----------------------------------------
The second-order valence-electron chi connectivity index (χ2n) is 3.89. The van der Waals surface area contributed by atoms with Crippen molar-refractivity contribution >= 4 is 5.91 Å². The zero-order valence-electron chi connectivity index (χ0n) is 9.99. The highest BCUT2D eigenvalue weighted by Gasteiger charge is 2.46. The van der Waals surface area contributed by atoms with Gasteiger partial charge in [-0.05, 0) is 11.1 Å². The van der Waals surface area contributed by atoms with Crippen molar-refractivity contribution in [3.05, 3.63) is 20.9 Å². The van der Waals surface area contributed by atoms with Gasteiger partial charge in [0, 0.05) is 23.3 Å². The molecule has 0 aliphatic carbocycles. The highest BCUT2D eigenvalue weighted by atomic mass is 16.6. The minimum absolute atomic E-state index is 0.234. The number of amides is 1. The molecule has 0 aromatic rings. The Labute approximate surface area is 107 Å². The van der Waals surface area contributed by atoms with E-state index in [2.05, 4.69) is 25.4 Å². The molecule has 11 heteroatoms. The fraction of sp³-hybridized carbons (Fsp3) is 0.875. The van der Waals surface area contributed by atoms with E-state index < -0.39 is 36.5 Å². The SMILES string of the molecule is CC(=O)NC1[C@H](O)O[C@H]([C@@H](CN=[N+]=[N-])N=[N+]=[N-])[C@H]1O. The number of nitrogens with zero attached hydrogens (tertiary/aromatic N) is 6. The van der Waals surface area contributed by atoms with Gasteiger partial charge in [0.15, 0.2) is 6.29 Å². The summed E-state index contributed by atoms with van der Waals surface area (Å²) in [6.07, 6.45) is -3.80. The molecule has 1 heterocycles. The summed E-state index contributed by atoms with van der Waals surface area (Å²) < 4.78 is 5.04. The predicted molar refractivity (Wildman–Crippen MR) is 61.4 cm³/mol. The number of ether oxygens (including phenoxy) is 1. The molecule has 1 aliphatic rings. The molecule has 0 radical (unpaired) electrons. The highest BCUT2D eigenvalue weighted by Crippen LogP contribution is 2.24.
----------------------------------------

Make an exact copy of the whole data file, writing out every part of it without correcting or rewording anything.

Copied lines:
The second-order valence-electron chi connectivity index (χ2n) is 3.89. The van der Waals surface area contributed by atoms with Crippen molar-refractivity contribution >= 4 is 5.91 Å². The zero-order valence-electron chi connectivity index (χ0n) is 9.99. The highest BCUT2D eigenvalue weighted by Gasteiger charge is 2.46. The van der Waals surface area contributed by atoms with Gasteiger partial charge in [-0.05, 0) is 11.1 Å². The van der Waals surface area contributed by atoms with Crippen molar-refractivity contribution in [3.05, 3.63) is 20.9 Å². The van der Waals surface area contributed by atoms with Gasteiger partial charge in [0, 0.05) is 23.3 Å². The molecule has 0 aliphatic carbocycles. The highest BCUT2D eigenvalue weighted by atomic mass is 16.6. The minimum absolute atomic E-state index is 0.234. The number of amides is 1. The molecule has 0 aromatic rings. The Labute approximate surface area is 107 Å². The van der Waals surface area contributed by atoms with E-state index in [2.05, 4.69) is 25.4 Å². The molecule has 11 heteroatoms. The fraction of sp³-hybridized carbons (Fsp3) is 0.875. The van der Waals surface area contributed by atoms with E-state index < -0.39 is 36.5 Å². The SMILES string of the molecule is CC(=O)NC1[C@H](O)O[C@H]([C@@H](CN=[N+]=[N-])N=[N+]=[N-])[C@H]1O. The number of nitrogens with zero attached hydrogens (tertiary/aromatic N) is 6. The van der Waals surface area contributed by atoms with Gasteiger partial charge in [0.15, 0.2) is 6.29 Å². The summed E-state index contributed by atoms with van der Waals surface area (Å²) in [6.07, 6.45) is -3.80. The molecule has 1 heterocycles. The summed E-state index contributed by atoms with van der Waals surface area (Å²) < 4.78 is 5.04. The predicted molar refractivity (Wildman–Crippen MR) is 61.4 cm³/mol. The number of ether oxygens (including phenoxy) is 1. The molecule has 1 aliphatic rings. The molecule has 0 radical (unpaired) electrons. The highest BCUT2D eigenvalue weighted by Crippen LogP contribution is 2.24.